Atherstone Mews is a part-cobbled through road between Queen’s Gate Gardens and Cromwell Road (opposite Stanhope Mews West, another original/ surviving Mews) in the Royal Borough of Kensington and Chelsea. It contains 23 properties used for residential purposes.
At some point between October 1940 and June 1941, a high explosive bomb fell directly onto the Mews, meaning that the majority of the buildings had to be rebuilt. The Mews was noted as having fairly comfortable living conditions with good ordinary household earnings when the London Poverty Maps were first published.
The Mews is part of Kensington’s ‘Queen’s Gate’ Conservation Area. Containing grand terraces, garden squares and intimate Mews, the Conservation Area was designated in 1969. It is bounded in the north and east sides by Westminster and incorporates London’s primary Museums.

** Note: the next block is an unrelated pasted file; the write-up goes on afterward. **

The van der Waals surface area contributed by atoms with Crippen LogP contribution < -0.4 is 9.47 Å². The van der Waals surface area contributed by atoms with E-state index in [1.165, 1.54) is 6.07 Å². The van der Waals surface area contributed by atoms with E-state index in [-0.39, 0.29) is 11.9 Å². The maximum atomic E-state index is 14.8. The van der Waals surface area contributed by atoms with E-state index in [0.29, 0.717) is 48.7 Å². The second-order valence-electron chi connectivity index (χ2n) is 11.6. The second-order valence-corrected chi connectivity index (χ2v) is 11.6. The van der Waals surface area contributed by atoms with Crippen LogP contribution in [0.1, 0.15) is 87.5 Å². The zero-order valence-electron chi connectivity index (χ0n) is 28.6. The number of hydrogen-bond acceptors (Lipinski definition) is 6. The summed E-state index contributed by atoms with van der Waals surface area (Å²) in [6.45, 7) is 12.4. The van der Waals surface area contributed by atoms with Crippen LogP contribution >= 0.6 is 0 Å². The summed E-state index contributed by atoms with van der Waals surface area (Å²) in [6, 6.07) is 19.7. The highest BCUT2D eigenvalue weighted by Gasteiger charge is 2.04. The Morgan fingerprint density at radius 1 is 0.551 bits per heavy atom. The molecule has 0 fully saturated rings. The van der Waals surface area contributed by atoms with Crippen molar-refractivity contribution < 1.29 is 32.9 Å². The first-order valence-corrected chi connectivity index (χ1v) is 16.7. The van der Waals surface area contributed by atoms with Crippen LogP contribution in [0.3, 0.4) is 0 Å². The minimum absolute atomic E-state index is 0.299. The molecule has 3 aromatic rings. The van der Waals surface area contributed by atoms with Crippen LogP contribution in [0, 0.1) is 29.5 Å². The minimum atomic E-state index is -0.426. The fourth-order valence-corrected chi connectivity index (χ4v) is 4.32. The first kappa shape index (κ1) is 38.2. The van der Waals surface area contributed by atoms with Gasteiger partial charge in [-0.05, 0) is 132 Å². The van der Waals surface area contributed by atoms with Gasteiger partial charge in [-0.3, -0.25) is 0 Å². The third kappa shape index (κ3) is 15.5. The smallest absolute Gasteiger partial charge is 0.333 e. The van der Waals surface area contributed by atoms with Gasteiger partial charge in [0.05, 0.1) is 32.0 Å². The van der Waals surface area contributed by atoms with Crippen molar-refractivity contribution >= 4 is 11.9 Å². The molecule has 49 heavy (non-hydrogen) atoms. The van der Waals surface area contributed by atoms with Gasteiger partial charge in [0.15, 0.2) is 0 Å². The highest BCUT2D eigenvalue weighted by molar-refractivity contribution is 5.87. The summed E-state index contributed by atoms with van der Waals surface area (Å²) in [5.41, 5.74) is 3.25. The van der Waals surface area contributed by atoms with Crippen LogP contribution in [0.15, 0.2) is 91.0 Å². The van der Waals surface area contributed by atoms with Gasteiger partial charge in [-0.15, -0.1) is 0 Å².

The two storey properties have gable and parapet roof styles and a mixture of plain or painted brickwork facades. Parking is restricted along the cobbled and tarmacadam road surface, with partial raised and flush pavements and intact garages present. Cast Iron Bressumer’s can be seen, along with decorative brickwork in the facades of the buildings.
Originally the stable/ coach house accommodation for the main houses on Cromwell Road and Queen’s Gate Gardens, the primary purpose of the Mews properties is now residential.
Before and since 2003 there have been a few planning applications made for alterations to the properties in Atherstone Mews; most notably, changes to the fenestration and the excavation of a basement. Conservation Area controls apply to any new development in the Mews.